Why is the Obama campaign suing the state of Ohio to deny military voters extra time to vote? Well, the short answer is: they aren't doing that, actually? Per Dave Weigel:

Here's the backstory. In the run-up to 2008, Democrats, who briefly ran the Secretary of State's office in Ohio, expanded early voting so that anyone could show up at polling sites in the days before the election. In 2011, the new Republican legislature and Secretary of State rolled this back. Early voting would now end on the Friday before election day. So the Obama campaign sued. This is how its argument begins.

"Plaintiffs bring this lawsuit to restore in-person early voting for all Ohioans during the three days prior to Election Day - a right exercised by an estimated 93,000 Ohioans in the last presidential election. Ohio election law, as currently enacted by the State of Ohio and administered by Defendant Ohio Secretary of State, arbitrarily eliminates early voting during the three days prior to Election Day for most Ohio voters, a right previously available to all Ohio voters. This disparate treatment violates 42 U.S.C. § 1983 and the Equal Protection Clause of the Fourteenth Amendment to the United States Constitution and can be rectified by the Court enjoining enforcement of statutory changes that eliminate early in-person voting for most Ohioans during the three days before an election."

[...]The Obama campaign isn't actually trying to stop veterans from voting early. The idea that they would is left over from the 2000 Florida mess, when Republicans realized there were probably votes to gain from military ballots received after the deadline had passed, and hectored Democrats for "opposing military voters" if they didn't want those ballots counted. But the Obama campaign isn't talking about military ballots coming in from Iraq and Afghanistan. It's pointing out that, under current law, an active duty soldier is able to vote, in person, up through the day before election day.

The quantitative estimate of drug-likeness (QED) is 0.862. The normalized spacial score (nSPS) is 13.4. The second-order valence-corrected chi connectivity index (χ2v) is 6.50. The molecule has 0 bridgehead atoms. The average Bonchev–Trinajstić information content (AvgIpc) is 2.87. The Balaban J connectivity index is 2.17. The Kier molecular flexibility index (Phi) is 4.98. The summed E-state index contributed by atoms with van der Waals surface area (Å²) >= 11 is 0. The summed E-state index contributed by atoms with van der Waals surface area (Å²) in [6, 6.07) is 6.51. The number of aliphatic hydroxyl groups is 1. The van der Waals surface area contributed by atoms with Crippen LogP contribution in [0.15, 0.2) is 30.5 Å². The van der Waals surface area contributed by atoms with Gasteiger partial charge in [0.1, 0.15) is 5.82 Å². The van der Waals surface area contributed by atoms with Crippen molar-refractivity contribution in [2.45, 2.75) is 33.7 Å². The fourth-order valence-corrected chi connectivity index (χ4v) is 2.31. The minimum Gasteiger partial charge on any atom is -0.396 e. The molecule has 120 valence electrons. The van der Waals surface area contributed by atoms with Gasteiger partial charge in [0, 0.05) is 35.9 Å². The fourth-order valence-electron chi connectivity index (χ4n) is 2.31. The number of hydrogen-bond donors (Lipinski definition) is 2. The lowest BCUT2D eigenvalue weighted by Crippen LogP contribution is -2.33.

If it wins, veterans will be able to vote early and so will everybody else in Ohio.

Axelrod, of course, denies this charge, as he should.

Axelrod doesn't know who Romney will pick as his vice president. Probably someone who doesn't like David Axelrod? He also reiterates that Obama will be outspent, but they'll do their best. Wallace asks if he's been successful in definiing Romney -- citing great swing state polling numbers for Obama -- Axelrod says that the real issue is that Romney hasn't successfully defined himself. That's true -- but shouldn't an Obama spin guy say something like, "We think that the voters are finding out for themselves what Romney's all about and they don't like it?"

Now, here's Ted Cruz -- he's the guy who came from behind in the Texas Senate's Republican primary to beat Rick Perry's pick, David Dewhurst, for the nomination. As there's no chance in the world that a Democrat is going to win that Senate race in November (I mean, I guess Cruz could murder a bunch of people between now and then, or something), he's basically going to be taking over Kay Bailey Hutchison's Senate seat. His politics, of course, make Kay Bailey look like a bleeding-heart. And his career arc, which began as Texas' state solicitor general, could bend in the direction of a Supreme Court nomination. So Cruz is one to watch.

Cruz says that he is "part of a tidal wave that's sweeping the country" in which voters reject "career politicians in both parties," and especially inveigh against spending. That's all very nice, but again -- Cruz is going to be an establishment lifer in this town before too long. For the moment, though, he'll credit the Tea Party for his victory, and look past the fact that they wouldn't have been able to "generate his victory" had the Texas primary not been delayed a bunch of times.

Wallace gives a primer on Cruz. He wants to cut departments from the Federal government -- Education, Energy, Commerce, the IRS, and the TSA. He supports a flat-tax. Cruz says he is "without a doubt" he is very conservative and he says that the American people are as well.